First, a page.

If you ask any employment lawyer what it was like dealing with legislation changes over Covid (and they’re being very honest) they’ll probably tell you that no one really knew what they were doing. The rapid change to employment law (and life!) as we knew it from March 2020 was – to use the word of the year – unprecedented. I, and many others in my position, were often advising on the most ‘sensible’ course of action with the caveat “we can’t know for certain unless and until test cases reach the tribunals, which could be some time”.
Fast forward to 2022, and whilst the Government have lifted most restrictions and for many Covid feels like a distant memory, we are only now just starting to see the test cases making their way into legal news.
One such case is Rodgers v Leeds Laser Cutting Ltd which has reached the Employment Appeals Tribunal (EAT).
Facts of The Case
In this case, Mr Rodgers had been working for his employer as a laser technician since June 2019. His work involved him being in a large warehouse where there were usually only 5 employees on site at a time.
Mr Rodgers was unable to work from home so, at the beginning of the pandemic, the Respondent employed a company to carry out a professional risk assessment which recommended a number of adjustments including social distancing, sanitising surfaces, and staggering start/finish/lunch/break times. Most of these recommendations were already in operation before the pandemic.
On Sunday 29 March 2020, Mr Rodgers sent an email to his line manager saying he had no alternative but to stay off work until the pandemic eased. His reasoning was that he had a child who was extremely vulnerable, with sickle cell disease, and a young baby who may have underlying health conditions.
Mr Rodgers then obtained a self-isolation note from NHS 111 covering 28 March to 3 April 2020. However despite telling his employer he was isolating, he drove a friend to the hospital by car on 30 March, and proceeded to take a job working in a pub during lockdown.
Mr Rodgers did not make any further attempts to contact the respondent after his email of 29 March and they did not contact him either, merely sending him his P45 by post on 24 April, terminating his employment.
Mr Rodgers then lodged a claim for automatic unfair dismissal on health and safety grounds, citing S100(1)(d) of the Employment Rights Act 1996.
S110(1)(d) states that an employee is automatically unfairly dismissed if the reason for dismissal is that ‘in circumstances of danger which the employee reasonably believed to be serious and imminent and which he could not reasonably have been expected to avert, he left (or proposed to leave) or (while the danger persisted) refused to return to his place of work or any dangerous part of his place of work’.
The Tribunal’s Decision
The employment tribunal decided that the case did not fall into the scope of S100(1)(d) and that Mr Rodgers was not unfairly dismissed. Mr Rodgers may have had concerns about Covid, but these were general concerns (about the safety of his children) and not specific to his workplace. Mr Rodgers also did not refuse to attend work due to the conditions of that environment, but rather refused to attend work until lockdown was over. His case failed and Mr Rodgers appealed to the EAT.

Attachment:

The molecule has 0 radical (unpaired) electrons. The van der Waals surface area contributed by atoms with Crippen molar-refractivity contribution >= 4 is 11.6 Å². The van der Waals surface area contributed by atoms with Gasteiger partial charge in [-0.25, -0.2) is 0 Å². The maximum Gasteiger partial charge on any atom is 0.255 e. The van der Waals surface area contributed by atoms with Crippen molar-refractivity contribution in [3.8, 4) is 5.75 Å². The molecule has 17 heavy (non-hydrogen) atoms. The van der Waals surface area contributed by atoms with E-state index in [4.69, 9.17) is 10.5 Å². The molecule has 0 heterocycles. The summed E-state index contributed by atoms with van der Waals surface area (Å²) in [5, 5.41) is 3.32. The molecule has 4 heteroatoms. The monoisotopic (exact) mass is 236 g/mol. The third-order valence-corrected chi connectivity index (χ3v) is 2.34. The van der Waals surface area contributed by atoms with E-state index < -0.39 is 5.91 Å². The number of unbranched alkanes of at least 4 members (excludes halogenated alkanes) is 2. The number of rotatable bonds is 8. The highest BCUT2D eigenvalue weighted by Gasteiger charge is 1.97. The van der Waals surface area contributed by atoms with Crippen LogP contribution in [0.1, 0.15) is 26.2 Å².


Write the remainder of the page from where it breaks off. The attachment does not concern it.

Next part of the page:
The EAT’s Decision
The EAT supported the judgment of the first tribunal. They stated:
The Tribunal had correctly concluded that Coronavirus did amount to a danger at work and elsewhere;
However S100(1)(d) requires that the employee reasonably considers that danger to be “serious and imminent”;
The Tribunal determined that Mr Rodgers did not reasonably consider that his workplace constituted any greater danger than the world at large, or that the danger prevented him from attending his workplace. Mr Rodgers’ concerns for his children, however genuine, did not necessarily equate to a belief that his workplace presented a serious and imminent danger;
The Tribunal took into account the circumstances of the workplace which countered Mr Rodgers’ suggestion that there was particular danger, including the open space, the small number of people working, that he was able to social distance in work, and that despite masks being available to him, he had not ask for one; and
The Tribunal further found that Mr Rodgers’ action in taking a friend to the hospital and working in a pub contradicted any alleged concerns he suggested he had about his workplace.
It is interesting that we are now seeing these sorts of decisions coming through the Tribunals, and this case may assist employers dealing with cases where employees have attempted to use Covid as an excuse not to work.
However, as with all Tribunal claims, it must be remembered that each case turns on its own facts. The claim involved a workplace which had taken all reasonable measures to avert the danger and an employee whose actions did not support his claim. The outcome may have been very different, for example, in the case of a vulnerable employee who fully isolated during lockdown, and refused to attend a workplace where no Covid safety measures had been put in place.
Should you have any queries about Covid or other health and safety dismissals, Tribunal procedure, or require assistance with an Employment Tribunal claim, please contact Charlotte Braham on 01494 893529